By Yvonne Milosevic
Even the most prepared and accomplished professionals experience periods of self-doubt. Often, these feelings work on a subconscious level. But if left unaddressed, they can limit your potential and can even sabotage your career.
Doubt kills more dreams than failure ever will.
For some, the root of self-doubt lies in fear of failure. Others, meanwhile, have a fear of success. So, whether you suffer from full-blown impostor syndrome or need a gentle reminder to push past your insecurities, these proven tactics can help you own your achievements.
Advice from the Expert
Ellen Taaffe, assistant professor of leadership at the Kellogg School of Management, has learned how to manage her self-doubt over a long career in brand marketing. In a recent issue of Kellogg Insight, Taaffe offers three tips for how to act decisively, even when you feel out of your league.
Tip 1: Don’t stay in the role of observer. Often, the default response in the face of insecurity is to watch the action from the sidelines. Either you’re afraid of making a mistake or feel unqualified to dive in. Taaffe warns against this tendency to hang back and observe.
“Staying silent is a self-protection mechanism,” she says, “but it’s not the best choice.”
Instead, she suggests launching in as early as possible. Moments of career transition, such as starting a new job or managing a team for the first time, are ideal times to put this into practice, Taaffe explains. By shifting your perspective from “I don’t know this yet” to “I’m learning here,” you bring fresh ideas to the conversation, she adds.
“The more you chime in,” says Taaffe, “the more comfortable you will feel the next time.”
Tip 2: Take a cue from those around you. Self-doubters tend not to go for a promotion or head up a project unless they feel 100% qualified. Research shows that men are more likely to throw their hat in the ring for a promotion—even if they don’t quite meet the job description criteria. On the other hand, women often want to feel completely capable of doing the job before they apply.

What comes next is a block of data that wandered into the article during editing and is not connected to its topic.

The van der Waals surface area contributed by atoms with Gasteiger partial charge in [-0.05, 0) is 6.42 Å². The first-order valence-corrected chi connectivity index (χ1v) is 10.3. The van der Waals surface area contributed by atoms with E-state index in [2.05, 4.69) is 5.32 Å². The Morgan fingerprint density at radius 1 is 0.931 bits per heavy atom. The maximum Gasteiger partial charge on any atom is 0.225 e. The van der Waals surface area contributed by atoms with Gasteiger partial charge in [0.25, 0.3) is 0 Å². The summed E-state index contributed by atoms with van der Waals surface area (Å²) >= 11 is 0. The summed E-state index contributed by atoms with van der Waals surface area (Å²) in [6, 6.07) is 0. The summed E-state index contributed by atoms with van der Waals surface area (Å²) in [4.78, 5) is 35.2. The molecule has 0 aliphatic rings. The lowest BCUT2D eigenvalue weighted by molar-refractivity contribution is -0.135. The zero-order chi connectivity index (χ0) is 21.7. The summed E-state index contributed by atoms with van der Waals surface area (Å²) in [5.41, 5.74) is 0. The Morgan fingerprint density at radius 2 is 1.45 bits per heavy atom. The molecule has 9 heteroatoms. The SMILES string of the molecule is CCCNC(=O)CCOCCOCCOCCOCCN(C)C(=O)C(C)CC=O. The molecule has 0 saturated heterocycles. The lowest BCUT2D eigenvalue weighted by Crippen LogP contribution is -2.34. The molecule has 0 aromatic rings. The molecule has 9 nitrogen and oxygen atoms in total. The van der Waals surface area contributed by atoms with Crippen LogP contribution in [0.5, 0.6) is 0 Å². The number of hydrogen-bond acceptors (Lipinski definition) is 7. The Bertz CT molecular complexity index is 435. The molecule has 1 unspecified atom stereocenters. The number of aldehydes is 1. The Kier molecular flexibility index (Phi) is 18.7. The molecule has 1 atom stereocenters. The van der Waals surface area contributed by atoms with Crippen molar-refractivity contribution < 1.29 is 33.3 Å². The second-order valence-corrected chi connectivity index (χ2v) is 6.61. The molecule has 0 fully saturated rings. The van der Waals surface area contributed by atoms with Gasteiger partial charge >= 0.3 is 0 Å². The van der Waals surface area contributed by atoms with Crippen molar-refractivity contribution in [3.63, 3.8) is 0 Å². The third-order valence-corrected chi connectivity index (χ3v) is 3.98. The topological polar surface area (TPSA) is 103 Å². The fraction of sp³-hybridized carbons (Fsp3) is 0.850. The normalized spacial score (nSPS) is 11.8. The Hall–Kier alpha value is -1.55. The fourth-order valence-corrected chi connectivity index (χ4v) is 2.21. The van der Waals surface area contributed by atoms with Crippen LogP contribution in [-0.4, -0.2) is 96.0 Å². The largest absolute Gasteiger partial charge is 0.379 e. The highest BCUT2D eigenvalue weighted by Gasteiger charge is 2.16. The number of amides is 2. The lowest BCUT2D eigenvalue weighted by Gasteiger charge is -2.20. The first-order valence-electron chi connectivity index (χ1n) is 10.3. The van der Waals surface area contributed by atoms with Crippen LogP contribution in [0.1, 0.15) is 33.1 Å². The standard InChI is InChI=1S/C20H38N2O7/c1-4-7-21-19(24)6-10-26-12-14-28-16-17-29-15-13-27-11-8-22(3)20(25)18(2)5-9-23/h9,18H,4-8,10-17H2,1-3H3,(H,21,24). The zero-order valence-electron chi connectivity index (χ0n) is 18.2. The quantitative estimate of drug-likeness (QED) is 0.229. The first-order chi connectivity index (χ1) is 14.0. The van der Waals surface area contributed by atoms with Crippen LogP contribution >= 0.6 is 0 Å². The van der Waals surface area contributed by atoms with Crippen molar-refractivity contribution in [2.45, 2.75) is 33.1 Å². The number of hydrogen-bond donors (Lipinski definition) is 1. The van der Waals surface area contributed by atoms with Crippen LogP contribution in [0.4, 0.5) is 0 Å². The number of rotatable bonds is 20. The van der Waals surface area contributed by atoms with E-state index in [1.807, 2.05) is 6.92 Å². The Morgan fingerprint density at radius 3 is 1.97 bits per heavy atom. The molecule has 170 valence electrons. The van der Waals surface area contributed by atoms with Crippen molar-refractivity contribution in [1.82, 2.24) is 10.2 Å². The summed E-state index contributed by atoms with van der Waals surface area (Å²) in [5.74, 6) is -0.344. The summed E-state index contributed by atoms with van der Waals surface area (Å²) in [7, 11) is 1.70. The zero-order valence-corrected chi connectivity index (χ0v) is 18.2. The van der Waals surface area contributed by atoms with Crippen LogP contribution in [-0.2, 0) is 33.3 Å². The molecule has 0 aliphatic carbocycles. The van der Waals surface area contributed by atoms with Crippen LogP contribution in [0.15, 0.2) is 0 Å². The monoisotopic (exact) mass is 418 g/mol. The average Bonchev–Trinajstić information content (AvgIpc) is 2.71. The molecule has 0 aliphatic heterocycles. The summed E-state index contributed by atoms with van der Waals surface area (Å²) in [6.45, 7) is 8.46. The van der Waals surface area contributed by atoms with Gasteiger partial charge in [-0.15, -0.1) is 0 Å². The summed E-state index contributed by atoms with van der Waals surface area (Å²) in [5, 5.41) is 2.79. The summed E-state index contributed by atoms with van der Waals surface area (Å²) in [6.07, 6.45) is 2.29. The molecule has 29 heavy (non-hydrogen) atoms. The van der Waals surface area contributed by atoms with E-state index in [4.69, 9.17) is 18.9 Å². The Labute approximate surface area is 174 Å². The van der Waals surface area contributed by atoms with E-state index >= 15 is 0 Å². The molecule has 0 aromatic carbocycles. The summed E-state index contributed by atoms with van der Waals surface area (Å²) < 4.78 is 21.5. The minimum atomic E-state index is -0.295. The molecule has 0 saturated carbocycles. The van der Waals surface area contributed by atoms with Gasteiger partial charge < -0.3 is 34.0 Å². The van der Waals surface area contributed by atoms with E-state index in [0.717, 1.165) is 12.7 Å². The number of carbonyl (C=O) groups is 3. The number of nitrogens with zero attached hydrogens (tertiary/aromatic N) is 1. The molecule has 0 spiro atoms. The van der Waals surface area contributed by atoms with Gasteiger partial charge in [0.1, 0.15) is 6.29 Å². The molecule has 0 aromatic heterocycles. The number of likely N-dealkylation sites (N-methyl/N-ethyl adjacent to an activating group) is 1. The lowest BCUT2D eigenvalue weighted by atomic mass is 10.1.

Overcome your self-doubts by looking at how other people at your company have accepted a stretch assignment and succeeded. Stretch assignments get you noticed and put you in the spotlight in the eyes of management. While there is the potential to fail, more likely, you’ll see a positive impact on your career advancement by taking that risk.
“It’s easy to forget that all of us are hired or promoted due to our potential to learn the role versus already being able to do it at an A+ level,” says Taaffe. “If we hold ourselves to a higher bar than others and as a result do not pursue bigger opportunities, we can get left behind, even in roles where we could have developed and excelled.”
Tip 3: Watch your language. Your word choices and communication style can telegraph your self-doubts to the world. Common blunders include speaking too fast and using filler words and phrases, such as “you know,” “um,” “uh,” and “like.” Then, there’s the tendency to end a sentence on a higher octave, making it sound like a question rather than a statement.
Taaffe recommends avoiding rhetorical questions or opening qualifiers. Phrases like “Does that make sense?” or “This may be a bad idea but…” signal doubt, she explains, and makes listeners think that the statement is less worthy of consideration.
Instead, Taaffe suggests using “more confident-sounding open-ended questions, such as ‘What are your thoughts?’ or ‘What questions do you have?’.”
Another helpful trick is to record yourself speaking in a mock presentation or answering job interview questions. That way, you can spot and analyze those verbal ticks. You may cringe while reviewing it, but you’ll also learn at once where you need to improve.
Finally, seeking feedback from a supervisor might put an end to a lot of the self-doubt you feel. Hearing the unvarnished truth from a trusted friend or mentor can offer much-needed clarity. Also, Taaffe says, “It can act as encouragement to monitor your own behavior and give you a confidence boost that acts as a kind of permission to jump right in and not hold back.”